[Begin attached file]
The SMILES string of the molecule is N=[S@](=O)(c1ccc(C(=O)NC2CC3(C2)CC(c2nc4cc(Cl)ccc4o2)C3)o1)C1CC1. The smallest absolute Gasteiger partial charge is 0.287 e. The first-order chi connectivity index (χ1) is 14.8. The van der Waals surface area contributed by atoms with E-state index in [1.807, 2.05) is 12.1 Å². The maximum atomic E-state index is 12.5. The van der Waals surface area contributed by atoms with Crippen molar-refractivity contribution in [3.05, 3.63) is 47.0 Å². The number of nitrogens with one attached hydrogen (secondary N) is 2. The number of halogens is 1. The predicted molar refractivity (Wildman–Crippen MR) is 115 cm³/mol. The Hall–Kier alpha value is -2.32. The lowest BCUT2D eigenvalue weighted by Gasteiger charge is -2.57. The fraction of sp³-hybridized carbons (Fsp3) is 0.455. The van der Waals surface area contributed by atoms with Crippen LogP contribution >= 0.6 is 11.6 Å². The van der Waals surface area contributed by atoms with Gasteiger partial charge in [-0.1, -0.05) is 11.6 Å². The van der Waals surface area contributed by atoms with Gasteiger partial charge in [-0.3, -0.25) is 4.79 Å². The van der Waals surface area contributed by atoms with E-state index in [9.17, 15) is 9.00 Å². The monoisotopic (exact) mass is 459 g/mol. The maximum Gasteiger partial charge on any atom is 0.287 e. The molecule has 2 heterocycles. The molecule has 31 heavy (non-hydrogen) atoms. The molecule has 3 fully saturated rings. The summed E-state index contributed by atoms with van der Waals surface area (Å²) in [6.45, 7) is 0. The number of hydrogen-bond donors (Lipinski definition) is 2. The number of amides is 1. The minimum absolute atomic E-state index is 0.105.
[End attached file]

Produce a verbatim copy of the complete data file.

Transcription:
The SMILES string of the molecule is N=[S@](=O)(c1ccc(C(=O)NC2CC3(C2)CC(c2nc4cc(Cl)ccc4o2)C3)o1)C1CC1. The smallest absolute Gasteiger partial charge is 0.287 e. The first-order chi connectivity index (χ1) is 14.8. The van der Waals surface area contributed by atoms with E-state index in [1.807, 2.05) is 12.1 Å². The maximum atomic E-state index is 12.5. The van der Waals surface area contributed by atoms with Crippen molar-refractivity contribution in [3.05, 3.63) is 47.0 Å². The number of nitrogens with one attached hydrogen (secondary N) is 2. The number of halogens is 1. The predicted molar refractivity (Wildman–Crippen MR) is 115 cm³/mol. The Hall–Kier alpha value is -2.32. The lowest BCUT2D eigenvalue weighted by Gasteiger charge is -2.57. The fraction of sp³-hybridized carbons (Fsp3) is 0.455. The van der Waals surface area contributed by atoms with Crippen LogP contribution >= 0.6 is 11.6 Å². The van der Waals surface area contributed by atoms with Gasteiger partial charge in [-0.1, -0.05) is 11.6 Å². The van der Waals surface area contributed by atoms with Gasteiger partial charge in [-0.3, -0.25) is 4.79 Å². The van der Waals surface area contributed by atoms with E-state index in [9.17, 15) is 9.00 Å². The monoisotopic (exact) mass is 459 g/mol. The maximum Gasteiger partial charge on any atom is 0.287 e. The molecule has 2 heterocycles. The molecule has 31 heavy (non-hydrogen) atoms. The molecule has 3 fully saturated rings. The summed E-state index contributed by atoms with van der Waals surface area (Å²) in [6.45, 7) is 0. The number of hydrogen-bond donors (Lipinski definition) is 2. The number of amides is 1. The minimum absolute atomic E-state index is 0.105.